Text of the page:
SELF-REGRESSION TECHNIQUES:  OR HOW TO HAVE A PAST-LIFE REGRESSION ON YOUR OWN 

 

 

Introduction

Self-Regression Tapes

The Commercial Past-Life Regression Tape

Making Your Own Past-Life Regression Tape

Music Tapes As Aids To Relaxation

Self-Regression Without A Tape:  My Preferred Style

Preparing The Space, And Preparing Your Mind And Soul

Progressive Relaxation Induction

Deepening With The Descending Staircase Metaphor

Questions Of Guidance During Self-Hypnosis

Alternative Descending Techniques

The Inner Garden:  Platform For Launching The Past-Life Regression

Launching The Past-Life Regression

Advice For Disturbing Episodes

Coming Up And Integrating

Concluding Concepts:  Persistence, Patience, Temporary Suspension Of Judgment

 

 

Introduction

A friend of mine just recently asked me if I could provide any guidance to him as to how to undergo a self-induced past-life regression. A "self-regression", in other words.

I have prepared the following guide for him - and, with his encouragement - for you!

The request arose out of his interest in The Journey of Rainsnow, a book which describes my own experiences with past-life memories and visions, which were mostly elicited by means of self-hypnosis, and other "solitary" procedures. I told my friend that I would be glad to share the techniques which I used to uncover the memories described in my book, while at the same time I warned him that these techniques were only one possible approach to the matter, and would doubtless suit some past-life explorers more than others.

Before going any further, I recommend that you read my article "Past-Life Regressions - A Basic Guide." That article, also on this web site, contains a lot of introductory material which this article will not duplicate, but only build upon. See, especially, the following sections of the Past-Life Regressions Guide: "How Does A Past-Life Regression By Means Of Hypnosis Work?", "Are There Any Health Risks To Hypnosis?", and "Can I Do My Own Past-Life Regression?"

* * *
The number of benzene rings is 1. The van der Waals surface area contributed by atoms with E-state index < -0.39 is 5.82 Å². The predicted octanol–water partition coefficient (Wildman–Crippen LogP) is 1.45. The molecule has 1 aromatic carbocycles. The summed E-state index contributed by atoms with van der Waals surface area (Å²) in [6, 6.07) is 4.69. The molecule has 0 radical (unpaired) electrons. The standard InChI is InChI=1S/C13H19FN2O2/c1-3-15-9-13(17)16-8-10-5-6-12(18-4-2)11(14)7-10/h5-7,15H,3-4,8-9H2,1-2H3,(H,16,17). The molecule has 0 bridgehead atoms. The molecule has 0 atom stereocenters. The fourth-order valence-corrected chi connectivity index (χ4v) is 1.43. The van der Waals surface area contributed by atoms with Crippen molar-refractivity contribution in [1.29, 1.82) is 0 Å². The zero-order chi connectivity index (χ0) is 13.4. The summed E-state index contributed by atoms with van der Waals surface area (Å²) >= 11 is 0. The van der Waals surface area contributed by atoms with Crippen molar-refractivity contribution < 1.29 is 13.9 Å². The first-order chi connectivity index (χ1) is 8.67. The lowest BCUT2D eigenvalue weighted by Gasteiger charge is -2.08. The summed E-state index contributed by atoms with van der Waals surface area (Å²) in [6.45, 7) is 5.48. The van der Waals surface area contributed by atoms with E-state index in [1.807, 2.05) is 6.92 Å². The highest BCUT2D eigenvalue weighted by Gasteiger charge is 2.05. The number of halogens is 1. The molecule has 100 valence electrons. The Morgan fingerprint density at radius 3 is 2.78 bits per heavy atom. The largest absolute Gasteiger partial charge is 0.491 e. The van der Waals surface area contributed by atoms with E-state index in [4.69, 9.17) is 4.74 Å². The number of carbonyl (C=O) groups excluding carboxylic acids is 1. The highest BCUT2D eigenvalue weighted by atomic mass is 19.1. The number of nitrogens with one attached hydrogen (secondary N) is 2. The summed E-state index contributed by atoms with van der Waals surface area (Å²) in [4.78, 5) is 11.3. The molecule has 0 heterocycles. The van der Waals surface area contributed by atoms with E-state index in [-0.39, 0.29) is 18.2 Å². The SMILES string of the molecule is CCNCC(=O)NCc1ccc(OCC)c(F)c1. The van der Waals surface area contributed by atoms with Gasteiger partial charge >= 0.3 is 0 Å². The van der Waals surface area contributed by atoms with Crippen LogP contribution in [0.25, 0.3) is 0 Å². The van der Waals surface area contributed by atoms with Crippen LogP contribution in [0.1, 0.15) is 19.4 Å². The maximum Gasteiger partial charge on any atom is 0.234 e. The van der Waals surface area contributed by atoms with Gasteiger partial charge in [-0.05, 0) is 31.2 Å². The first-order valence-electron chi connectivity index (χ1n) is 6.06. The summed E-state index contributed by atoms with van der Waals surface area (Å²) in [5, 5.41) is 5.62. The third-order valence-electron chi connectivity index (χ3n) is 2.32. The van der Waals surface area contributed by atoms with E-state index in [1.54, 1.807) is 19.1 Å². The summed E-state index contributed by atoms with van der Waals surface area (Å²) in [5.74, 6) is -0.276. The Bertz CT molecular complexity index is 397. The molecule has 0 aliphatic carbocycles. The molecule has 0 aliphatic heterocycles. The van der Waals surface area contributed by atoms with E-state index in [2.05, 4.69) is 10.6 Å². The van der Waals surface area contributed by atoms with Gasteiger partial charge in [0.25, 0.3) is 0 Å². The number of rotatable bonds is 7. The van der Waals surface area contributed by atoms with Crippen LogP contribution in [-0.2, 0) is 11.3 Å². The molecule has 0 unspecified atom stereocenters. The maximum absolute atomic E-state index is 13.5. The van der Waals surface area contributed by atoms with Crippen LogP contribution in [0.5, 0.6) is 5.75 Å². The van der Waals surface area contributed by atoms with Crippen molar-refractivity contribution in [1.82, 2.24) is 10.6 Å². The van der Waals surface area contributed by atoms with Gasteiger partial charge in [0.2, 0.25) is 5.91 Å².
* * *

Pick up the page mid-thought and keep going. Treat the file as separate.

Before going on to describe my own technique, I would like to briefly mention another popular approach to self-regression.  Back To Top

Self-Regression Tapes

Many individuals seek to regress themselves by means of tapes or CDs. Of these, there are two main kinds: (1) Commercial tapes, especially created for the purpose of helping subjects to regress. And (2), tapes which the subject, himself, prepares for his own use. Sometimes, another category of tape may also be used: (3), tapes which are not specifically designed for self-regression, such as music tapes or nature soundtracks, which can nonetheless be used as accessories to the process.  Back To Top

The Commercial Past-Life Regression Tape

In the case of the first kind of tape, what you will usually find is a hypnotic induction utilizing progressive relaxation, which is accompanied by a soothing "New Age" soundtrack. The tapeís narrator/hypnotist will then direct you through one or more visualizations meant to deepen your trance state, and then through another procedure meant to move your awareness from the present into the past. Once he reaches that stage, it is likely that he will attempt to provide some structure and guidance to your experience by asking a series of questions meant to "ground" you in the past-life he hopes you have found, and to elicit some more detail about it. Time will be left between questions to give you room to explore and experience, and, after a while, the voice will begin to wrap things up, maybe prompting you to draw conclusions and identify valuable life lessons. Some suggestions for healing will probably also be given, and then you will be gradually withdrawn from hypnosis by means of a "coming up induction", and returned to your normal waking state.